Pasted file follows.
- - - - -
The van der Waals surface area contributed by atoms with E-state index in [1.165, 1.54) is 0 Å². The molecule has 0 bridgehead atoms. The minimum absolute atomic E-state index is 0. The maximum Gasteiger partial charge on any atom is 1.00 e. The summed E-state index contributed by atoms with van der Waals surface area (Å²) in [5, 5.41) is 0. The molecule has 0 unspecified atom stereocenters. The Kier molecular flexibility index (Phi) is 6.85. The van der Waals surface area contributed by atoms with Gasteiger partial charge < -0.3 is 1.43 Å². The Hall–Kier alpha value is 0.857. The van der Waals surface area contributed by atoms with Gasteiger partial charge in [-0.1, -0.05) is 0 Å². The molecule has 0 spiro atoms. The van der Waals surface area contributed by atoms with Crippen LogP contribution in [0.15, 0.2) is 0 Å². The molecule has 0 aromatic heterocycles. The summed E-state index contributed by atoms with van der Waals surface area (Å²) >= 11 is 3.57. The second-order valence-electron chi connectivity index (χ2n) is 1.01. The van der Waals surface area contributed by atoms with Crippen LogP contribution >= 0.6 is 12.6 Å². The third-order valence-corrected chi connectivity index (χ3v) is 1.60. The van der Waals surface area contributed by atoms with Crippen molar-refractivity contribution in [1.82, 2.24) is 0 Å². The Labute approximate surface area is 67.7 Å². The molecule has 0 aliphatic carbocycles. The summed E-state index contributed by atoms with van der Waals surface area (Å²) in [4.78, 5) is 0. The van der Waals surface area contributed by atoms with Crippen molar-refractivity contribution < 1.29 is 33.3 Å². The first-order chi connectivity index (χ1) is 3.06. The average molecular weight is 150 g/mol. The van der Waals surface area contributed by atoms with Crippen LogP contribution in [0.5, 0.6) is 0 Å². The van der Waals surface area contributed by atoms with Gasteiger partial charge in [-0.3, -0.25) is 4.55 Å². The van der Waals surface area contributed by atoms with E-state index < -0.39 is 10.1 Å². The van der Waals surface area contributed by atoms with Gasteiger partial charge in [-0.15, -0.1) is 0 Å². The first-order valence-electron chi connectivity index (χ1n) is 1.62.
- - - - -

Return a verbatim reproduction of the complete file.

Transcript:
The van der Waals surface area contributed by atoms with E-state index in [1.165, 1.54) is 0 Å². The molecule has 0 bridgehead atoms. The minimum absolute atomic E-state index is 0. The maximum Gasteiger partial charge on any atom is 1.00 e. The summed E-state index contributed by atoms with van der Waals surface area (Å²) in [5, 5.41) is 0. The molecule has 0 unspecified atom stereocenters. The Kier molecular flexibility index (Phi) is 6.85. The van der Waals surface area contributed by atoms with Gasteiger partial charge < -0.3 is 1.43 Å². The Hall–Kier alpha value is 0.857. The van der Waals surface area contributed by atoms with Gasteiger partial charge in [-0.1, -0.05) is 0 Å². The molecule has 0 spiro atoms. The van der Waals surface area contributed by atoms with Crippen LogP contribution in [0.15, 0.2) is 0 Å². The molecule has 0 aromatic heterocycles. The summed E-state index contributed by atoms with van der Waals surface area (Å²) >= 11 is 3.57. The second-order valence-electron chi connectivity index (χ2n) is 1.01. The van der Waals surface area contributed by atoms with Crippen LogP contribution >= 0.6 is 12.6 Å². The third-order valence-corrected chi connectivity index (χ3v) is 1.60. The van der Waals surface area contributed by atoms with Crippen molar-refractivity contribution in [1.82, 2.24) is 0 Å². The Labute approximate surface area is 67.7 Å². The molecule has 0 aliphatic carbocycles. The summed E-state index contributed by atoms with van der Waals surface area (Å²) in [4.78, 5) is 0. The van der Waals surface area contributed by atoms with Crippen molar-refractivity contribution < 1.29 is 33.3 Å². The first-order chi connectivity index (χ1) is 3.06. The average molecular weight is 150 g/mol. The van der Waals surface area contributed by atoms with Crippen LogP contribution in [0.5, 0.6) is 0 Å². The van der Waals surface area contributed by atoms with Gasteiger partial charge in [-0.3, -0.25) is 4.55 Å². The van der Waals surface area contributed by atoms with E-state index < -0.39 is 10.1 Å². The van der Waals surface area contributed by atoms with Gasteiger partial charge in [-0.15, -0.1) is 0 Å². The first-order valence-electron chi connectivity index (χ1n) is 1.62.